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Introducing American Whiskey to New, Younger Demographics

YCCI explores how memories, social occasions, out-of-the-box pairings, and functional merchandise play pivotal roles in engaging diverse new audiences further into whiskey consumption. 

If asked to conjure up an image of the quintessential “whiskey drinker,” who would come to mind? Might it be a figure the likes of Winston Churchill, Humphrey Bogart, or Ernest Hemingway? Traditionally, whiskey has been associated with older white men, but the tide is changing as companies today work to appeal to broader and younger demographics.

For some of the oldest brands in the category, building brand recognition and establishing a connection with younger consumers will be vital for continuous growth. Plus young consumers, especially those in the millennial and older Gen Z age groups, are known for their exploration of new and diverse alcoholic beverages. However, they often reach first for vodka, which is perceived by newer whiskey drinkers as smoother and more approachable than whiskey.

YCCI talked to a diverse set of young whiskey drinkers aged 21-44, including Hispanic, African American, and Caucasian consumers, to uncover the key occasions and choice heuristics shaping whiskey consumption. This research included an online ethnography, store intercepts, and interviews. Derived from these qualitative methods, The Center also conducted quantitative research via online surveys with over 1,000 responses.

From this research, the Center offers suggestions for building a deeper emotional connection and drive brand preference with new audiences.

Tapping Into Memories

Despite whiskey’s strong association with an older, white male demographic, YCCI found that among a younger generation of diverse consumers, there was a storehouse of positive memories associated with drinking whiskey in early adulthood. Rather than capitalizing on the nostalgia of a bygone era of macho whiskey drinking, brands might consider tapping into how the beverage plays into personal nostalgia.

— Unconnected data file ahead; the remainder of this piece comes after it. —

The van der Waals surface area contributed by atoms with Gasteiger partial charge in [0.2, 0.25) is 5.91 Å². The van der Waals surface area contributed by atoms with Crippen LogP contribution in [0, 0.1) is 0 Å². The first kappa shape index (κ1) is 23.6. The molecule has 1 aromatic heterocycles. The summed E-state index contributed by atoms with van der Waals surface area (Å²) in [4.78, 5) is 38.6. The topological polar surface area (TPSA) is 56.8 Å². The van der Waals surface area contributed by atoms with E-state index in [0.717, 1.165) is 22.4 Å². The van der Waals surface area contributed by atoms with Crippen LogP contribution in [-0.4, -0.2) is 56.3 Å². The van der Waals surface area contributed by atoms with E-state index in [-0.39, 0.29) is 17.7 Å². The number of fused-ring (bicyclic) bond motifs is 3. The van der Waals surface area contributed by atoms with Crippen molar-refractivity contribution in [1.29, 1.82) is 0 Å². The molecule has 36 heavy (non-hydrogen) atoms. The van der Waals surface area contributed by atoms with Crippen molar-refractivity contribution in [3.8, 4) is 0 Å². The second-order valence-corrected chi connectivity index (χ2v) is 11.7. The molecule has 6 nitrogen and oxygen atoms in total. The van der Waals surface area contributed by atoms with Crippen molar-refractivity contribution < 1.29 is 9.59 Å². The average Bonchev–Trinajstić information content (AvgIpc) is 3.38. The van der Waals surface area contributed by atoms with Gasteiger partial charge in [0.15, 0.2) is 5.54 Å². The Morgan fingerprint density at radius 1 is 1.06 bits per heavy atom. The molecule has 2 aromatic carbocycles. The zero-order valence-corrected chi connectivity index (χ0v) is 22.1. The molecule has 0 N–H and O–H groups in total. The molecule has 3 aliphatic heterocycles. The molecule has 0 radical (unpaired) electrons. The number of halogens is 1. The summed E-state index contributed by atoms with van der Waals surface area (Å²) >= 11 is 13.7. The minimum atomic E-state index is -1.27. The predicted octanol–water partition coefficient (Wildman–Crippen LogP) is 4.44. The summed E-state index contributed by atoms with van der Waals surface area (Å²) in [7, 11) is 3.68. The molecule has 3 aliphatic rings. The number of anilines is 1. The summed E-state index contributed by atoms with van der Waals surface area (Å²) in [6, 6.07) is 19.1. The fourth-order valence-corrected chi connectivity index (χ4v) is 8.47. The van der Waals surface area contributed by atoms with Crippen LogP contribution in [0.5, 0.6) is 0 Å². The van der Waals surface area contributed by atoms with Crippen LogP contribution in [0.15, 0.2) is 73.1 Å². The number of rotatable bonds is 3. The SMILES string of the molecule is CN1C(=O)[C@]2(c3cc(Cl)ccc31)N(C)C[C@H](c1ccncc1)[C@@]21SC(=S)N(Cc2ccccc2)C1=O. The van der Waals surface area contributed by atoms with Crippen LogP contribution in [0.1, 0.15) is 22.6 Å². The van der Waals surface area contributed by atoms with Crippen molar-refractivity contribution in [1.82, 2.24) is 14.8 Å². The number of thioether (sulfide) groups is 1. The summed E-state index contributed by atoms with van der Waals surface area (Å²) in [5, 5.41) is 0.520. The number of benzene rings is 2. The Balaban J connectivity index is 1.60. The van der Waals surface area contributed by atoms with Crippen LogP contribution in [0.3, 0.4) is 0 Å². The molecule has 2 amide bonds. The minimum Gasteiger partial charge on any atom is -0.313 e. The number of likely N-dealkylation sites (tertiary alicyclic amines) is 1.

More accessible whiskeys with a long history of availability and affordability are often associated with positive memories of youth. As a result, drinking whiskey can elicit feelings of youthful nostalgia. Advertising that showcased young people gathering and drinking received positive responses on the question of whether the featured whiskey was for “someone like me,” especially among African American respondents. Advertising showing an occasion like a global music festival increased some consumers’ likelihood to purchase by 20% over a more traditional whiskey ad, showing the distillery and statue of its founder.

Specific Social Occasions

Identifying new social occasions outside of the traditional, like parties or the cigar lounge, can be a way for brands to drive resonance with a new and diverse audience. It will be helpful to keep in mind that many of these occasions could also be tied into feelings of personal nostalgia.

One popular occasion for standard whiskey consumption was camping with friends, often as a way to re-capture memories of their youth. One interviewee noted, “We have nice times [at a cabin] with some of my married friends. Hanging out by the fire and drinking, taking shots. Pretend[ing] that we're 22.” The Center found that any messaging around camping did really well and increased the purchase likelihood, whether it mentions friends or sleeping under the stars or showed a cozy cabin.